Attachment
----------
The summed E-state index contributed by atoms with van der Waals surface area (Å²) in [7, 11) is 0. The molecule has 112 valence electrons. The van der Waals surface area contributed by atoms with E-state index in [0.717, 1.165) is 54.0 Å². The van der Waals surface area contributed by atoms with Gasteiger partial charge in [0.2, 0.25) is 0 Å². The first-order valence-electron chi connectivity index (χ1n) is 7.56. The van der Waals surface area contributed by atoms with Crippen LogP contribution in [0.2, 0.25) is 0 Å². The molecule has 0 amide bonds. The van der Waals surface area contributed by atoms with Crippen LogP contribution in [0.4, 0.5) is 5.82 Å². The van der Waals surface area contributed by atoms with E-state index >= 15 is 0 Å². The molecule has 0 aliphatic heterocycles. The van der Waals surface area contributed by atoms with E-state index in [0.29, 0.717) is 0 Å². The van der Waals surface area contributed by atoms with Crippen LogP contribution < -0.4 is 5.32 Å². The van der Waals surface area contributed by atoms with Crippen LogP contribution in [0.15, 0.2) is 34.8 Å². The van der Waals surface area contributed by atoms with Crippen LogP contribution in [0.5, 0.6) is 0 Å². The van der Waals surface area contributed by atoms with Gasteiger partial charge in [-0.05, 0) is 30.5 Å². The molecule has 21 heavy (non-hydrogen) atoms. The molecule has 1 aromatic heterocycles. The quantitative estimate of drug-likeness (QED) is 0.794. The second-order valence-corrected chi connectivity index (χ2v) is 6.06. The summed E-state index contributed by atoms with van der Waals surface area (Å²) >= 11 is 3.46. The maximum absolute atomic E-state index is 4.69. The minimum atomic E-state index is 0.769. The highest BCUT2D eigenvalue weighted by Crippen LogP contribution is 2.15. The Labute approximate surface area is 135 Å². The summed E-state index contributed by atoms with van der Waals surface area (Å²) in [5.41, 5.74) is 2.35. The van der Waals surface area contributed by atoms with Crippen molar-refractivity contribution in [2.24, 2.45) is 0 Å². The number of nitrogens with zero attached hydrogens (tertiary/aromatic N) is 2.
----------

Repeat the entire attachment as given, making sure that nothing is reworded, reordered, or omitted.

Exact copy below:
The summed E-state index contributed by atoms with van der Waals surface area (Å²) in [7, 11) is 0. The molecule has 112 valence electrons. The van der Waals surface area contributed by atoms with E-state index in [0.717, 1.165) is 54.0 Å². The van der Waals surface area contributed by atoms with Gasteiger partial charge in [0.2, 0.25) is 0 Å². The first-order valence-electron chi connectivity index (χ1n) is 7.56. The van der Waals surface area contributed by atoms with Crippen LogP contribution in [0.2, 0.25) is 0 Å². The molecule has 0 amide bonds. The van der Waals surface area contributed by atoms with Crippen LogP contribution in [0.4, 0.5) is 5.82 Å². The van der Waals surface area contributed by atoms with E-state index >= 15 is 0 Å². The molecule has 0 aliphatic heterocycles. The van der Waals surface area contributed by atoms with E-state index in [0.29, 0.717) is 0 Å². The van der Waals surface area contributed by atoms with Crippen LogP contribution < -0.4 is 5.32 Å². The van der Waals surface area contributed by atoms with Crippen LogP contribution in [0.15, 0.2) is 34.8 Å². The van der Waals surface area contributed by atoms with Crippen LogP contribution in [0.5, 0.6) is 0 Å². The van der Waals surface area contributed by atoms with Gasteiger partial charge in [-0.05, 0) is 30.5 Å². The molecule has 21 heavy (non-hydrogen) atoms. The molecule has 1 aromatic heterocycles. The quantitative estimate of drug-likeness (QED) is 0.794. The second-order valence-corrected chi connectivity index (χ2v) is 6.06. The summed E-state index contributed by atoms with van der Waals surface area (Å²) >= 11 is 3.46. The maximum absolute atomic E-state index is 4.69. The minimum atomic E-state index is 0.769. The highest BCUT2D eigenvalue weighted by Crippen LogP contribution is 2.15. The Labute approximate surface area is 135 Å². The summed E-state index contributed by atoms with van der Waals surface area (Å²) in [5.41, 5.74) is 2.35. The van der Waals surface area contributed by atoms with Crippen molar-refractivity contribution in [2.24, 2.45) is 0 Å². The number of nitrogens with zero attached hydrogens (tertiary/aromatic N) is 2.